Talk:Langevin equation

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Older comments[edit]

I'm having difficulty understanding the meaning of these equations because theres no mention here (or anywhere that i can find so far on the internet) as to what the index is referring to within the equations. Is it as simple as coordinates? or a more complicated set of operators? — Preceding unsigned comment added by (talk) 13:48, 30 March 2012 (UTC)

Can we add a clarification to what the variables mean? I know what m, ma, d, dv and F are, but the majority of people looking this up on Wikipedia are probably doing so because they are unfamiliar with Physics. I am still working on figuring out B and n(t) —Preceding unsigned comment added by Bvbellomo (talkcontribs) 13:49, 16 November 2007 (UTC) --- To do: -Add a section (or a new page? or both with one a summary of the other?) on noise terms, explaining what is meant by a 'continuous random function', what is needed to specify it (correlation functions) (i.e. the systems described on the page are not completely specified).

-More examples of Langevin equations (e.g.from lasers, chemical kinetics, population dynamics etc.)

-Tidy up inline maths ( on this would be good...)

SgtThroat 11:37, 27 Aug 2004 (UTC)

Having looked around I've realised that the term Langevin equation is more specific than just an SDE in physics, although it is sometimes used in that way. Thus I've moved some of the more general info I added a while back to a new article stochastic differential equations, as I feel that the two things warrant seperation. --SgtThroat 14:50, 4 Jan 2005 (UTC)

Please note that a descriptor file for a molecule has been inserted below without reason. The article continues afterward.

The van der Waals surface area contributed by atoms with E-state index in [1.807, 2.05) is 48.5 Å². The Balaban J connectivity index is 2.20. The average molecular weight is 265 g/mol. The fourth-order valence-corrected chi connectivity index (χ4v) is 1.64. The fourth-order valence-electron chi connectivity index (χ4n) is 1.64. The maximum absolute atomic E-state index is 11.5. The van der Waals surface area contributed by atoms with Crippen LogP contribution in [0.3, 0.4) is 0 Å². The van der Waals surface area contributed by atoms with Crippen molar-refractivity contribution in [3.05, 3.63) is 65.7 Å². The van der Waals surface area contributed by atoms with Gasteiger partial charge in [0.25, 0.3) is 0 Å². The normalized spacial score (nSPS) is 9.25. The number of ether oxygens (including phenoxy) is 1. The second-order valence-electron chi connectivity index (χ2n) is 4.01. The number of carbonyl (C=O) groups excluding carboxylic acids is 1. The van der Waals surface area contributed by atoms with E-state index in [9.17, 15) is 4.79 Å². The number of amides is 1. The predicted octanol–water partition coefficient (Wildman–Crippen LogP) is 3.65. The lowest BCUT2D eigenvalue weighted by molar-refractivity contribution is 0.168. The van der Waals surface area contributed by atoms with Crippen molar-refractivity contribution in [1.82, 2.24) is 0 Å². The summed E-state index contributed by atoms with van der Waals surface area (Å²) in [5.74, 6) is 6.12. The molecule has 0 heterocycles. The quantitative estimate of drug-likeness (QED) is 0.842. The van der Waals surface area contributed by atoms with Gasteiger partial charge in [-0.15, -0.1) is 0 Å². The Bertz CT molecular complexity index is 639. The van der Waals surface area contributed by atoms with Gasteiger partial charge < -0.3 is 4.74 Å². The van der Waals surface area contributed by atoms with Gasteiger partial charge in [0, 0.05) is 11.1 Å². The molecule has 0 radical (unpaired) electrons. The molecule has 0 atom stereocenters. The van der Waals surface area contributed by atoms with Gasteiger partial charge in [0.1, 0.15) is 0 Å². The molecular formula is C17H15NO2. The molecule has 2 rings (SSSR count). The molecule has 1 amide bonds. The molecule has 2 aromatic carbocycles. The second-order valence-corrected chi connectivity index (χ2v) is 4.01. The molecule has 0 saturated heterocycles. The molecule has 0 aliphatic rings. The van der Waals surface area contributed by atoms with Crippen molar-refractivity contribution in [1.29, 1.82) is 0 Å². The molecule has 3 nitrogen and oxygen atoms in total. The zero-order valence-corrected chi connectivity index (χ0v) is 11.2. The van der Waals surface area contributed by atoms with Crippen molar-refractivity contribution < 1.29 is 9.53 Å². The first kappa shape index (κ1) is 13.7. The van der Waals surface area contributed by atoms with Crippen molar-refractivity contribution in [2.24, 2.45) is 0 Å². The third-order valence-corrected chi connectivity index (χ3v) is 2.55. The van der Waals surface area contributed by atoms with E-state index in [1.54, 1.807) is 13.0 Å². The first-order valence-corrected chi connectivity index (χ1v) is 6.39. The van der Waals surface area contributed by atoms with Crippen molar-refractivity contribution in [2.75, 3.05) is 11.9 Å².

Another form of the Langevin used in Statistical mechanics ignores inertial accelerations like ma, and instead approximate the velocity of the suspended particles as having a velocity that is linearly related to the forces acting upon the particle. This is in the small particle limit, so m \frac{d^2x}{dt^2} is negligible in comparision to the other terms. Consequently, the form of "the" Langevin equation I am used to using is

\zeta \frac{d \mathbf{x}}{dt} = \frac{\partial \mathbf {V}}{\partial x} + \mathbf {f} \left (t \right)

where the f(t) term is the stochastic variable and \frac{1}{\zeta} is known as the "mobility" of the particle in a viscous fluid. Whilst this would be a minor edit to the page, I think it is a valid one to mention this small particle limit. --Lateralis 22:32, 16 January 2006 (UTC)

I added a link to the Wiener process page for the noise term. Also, this article really should be combined with the Langevin Dynamics page. Nonfcomm (talk) 21:51, 25 March 2009 (UTC)

Is the following information relevant to the part on solving (non-linear) Langevin Equations & can appropriate text be put in by someone qualified to do so?
It is from a citation for Prof W.T.Coffey (author of cited books on The Langevin Equation) when he became a Fellow of the American Physical Society in 1999:
"Coffey, William Thomas [1999] Trinity College Dublin.
Citation: For development of new methods for the solution of the nonlinear Langevin equation without the use of the Fokker-Planck equation, allowing the exact calculation of correlation times and mean first passage times."